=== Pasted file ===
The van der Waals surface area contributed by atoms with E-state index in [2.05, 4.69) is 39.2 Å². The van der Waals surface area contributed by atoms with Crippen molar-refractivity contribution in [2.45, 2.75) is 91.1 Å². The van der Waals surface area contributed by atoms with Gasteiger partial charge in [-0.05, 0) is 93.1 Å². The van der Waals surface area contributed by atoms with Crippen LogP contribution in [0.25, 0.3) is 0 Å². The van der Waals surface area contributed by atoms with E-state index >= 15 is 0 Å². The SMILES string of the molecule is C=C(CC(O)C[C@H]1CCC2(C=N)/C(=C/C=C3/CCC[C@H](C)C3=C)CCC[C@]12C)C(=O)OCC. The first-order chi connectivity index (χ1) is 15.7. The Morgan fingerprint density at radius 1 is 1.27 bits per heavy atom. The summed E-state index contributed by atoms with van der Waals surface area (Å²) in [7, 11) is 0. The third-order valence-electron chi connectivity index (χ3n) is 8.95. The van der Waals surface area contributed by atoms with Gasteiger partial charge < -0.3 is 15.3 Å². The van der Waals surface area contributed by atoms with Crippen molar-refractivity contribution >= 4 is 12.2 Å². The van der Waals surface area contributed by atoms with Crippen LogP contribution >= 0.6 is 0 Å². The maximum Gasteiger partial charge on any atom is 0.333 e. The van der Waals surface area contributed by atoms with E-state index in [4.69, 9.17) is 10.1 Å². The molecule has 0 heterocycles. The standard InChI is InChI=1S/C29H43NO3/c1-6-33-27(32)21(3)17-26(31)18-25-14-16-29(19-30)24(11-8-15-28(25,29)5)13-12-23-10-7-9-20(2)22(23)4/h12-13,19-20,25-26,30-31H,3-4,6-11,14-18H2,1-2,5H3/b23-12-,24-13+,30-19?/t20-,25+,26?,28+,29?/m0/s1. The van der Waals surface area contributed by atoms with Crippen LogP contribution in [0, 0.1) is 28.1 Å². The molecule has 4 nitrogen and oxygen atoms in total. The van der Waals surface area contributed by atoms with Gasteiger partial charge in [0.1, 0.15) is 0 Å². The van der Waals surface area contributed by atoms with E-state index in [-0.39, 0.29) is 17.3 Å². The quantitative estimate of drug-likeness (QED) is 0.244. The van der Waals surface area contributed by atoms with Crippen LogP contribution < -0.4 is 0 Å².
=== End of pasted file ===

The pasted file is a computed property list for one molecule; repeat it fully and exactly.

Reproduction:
The van der Waals surface area contributed by atoms with E-state index in [2.05, 4.69) is 39.2 Å². The van der Waals surface area contributed by atoms with Crippen molar-refractivity contribution in [2.45, 2.75) is 91.1 Å². The van der Waals surface area contributed by atoms with Gasteiger partial charge in [-0.05, 0) is 93.1 Å². The van der Waals surface area contributed by atoms with Crippen LogP contribution in [0.25, 0.3) is 0 Å². The van der Waals surface area contributed by atoms with E-state index >= 15 is 0 Å². The SMILES string of the molecule is C=C(CC(O)C[C@H]1CCC2(C=N)/C(=C/C=C3/CCC[C@H](C)C3=C)CCC[C@]12C)C(=O)OCC. The first-order chi connectivity index (χ1) is 15.7. The Morgan fingerprint density at radius 1 is 1.27 bits per heavy atom. The summed E-state index contributed by atoms with van der Waals surface area (Å²) in [7, 11) is 0. The third-order valence-electron chi connectivity index (χ3n) is 8.95. The van der Waals surface area contributed by atoms with Gasteiger partial charge < -0.3 is 15.3 Å². The van der Waals surface area contributed by atoms with Crippen molar-refractivity contribution >= 4 is 12.2 Å². The van der Waals surface area contributed by atoms with Crippen LogP contribution >= 0.6 is 0 Å². The maximum Gasteiger partial charge on any atom is 0.333 e. The van der Waals surface area contributed by atoms with E-state index in [4.69, 9.17) is 10.1 Å². The molecule has 0 heterocycles. The standard InChI is InChI=1S/C29H43NO3/c1-6-33-27(32)21(3)17-26(31)18-25-14-16-29(19-30)24(11-8-15-28(25,29)5)13-12-23-10-7-9-20(2)22(23)4/h12-13,19-20,25-26,30-31H,3-4,6-11,14-18H2,1-2,5H3/b23-12-,24-13+,30-19?/t20-,25+,26?,28+,29?/m0/s1. The van der Waals surface area contributed by atoms with Crippen LogP contribution in [0, 0.1) is 28.1 Å². The molecule has 4 nitrogen and oxygen atoms in total. The van der Waals surface area contributed by atoms with Gasteiger partial charge in [0.1, 0.15) is 0 Å². The van der Waals surface area contributed by atoms with E-state index in [-0.39, 0.29) is 17.3 Å². The quantitative estimate of drug-likeness (QED) is 0.244. The van der Waals surface area contributed by atoms with Crippen LogP contribution < -0.4 is 0 Å².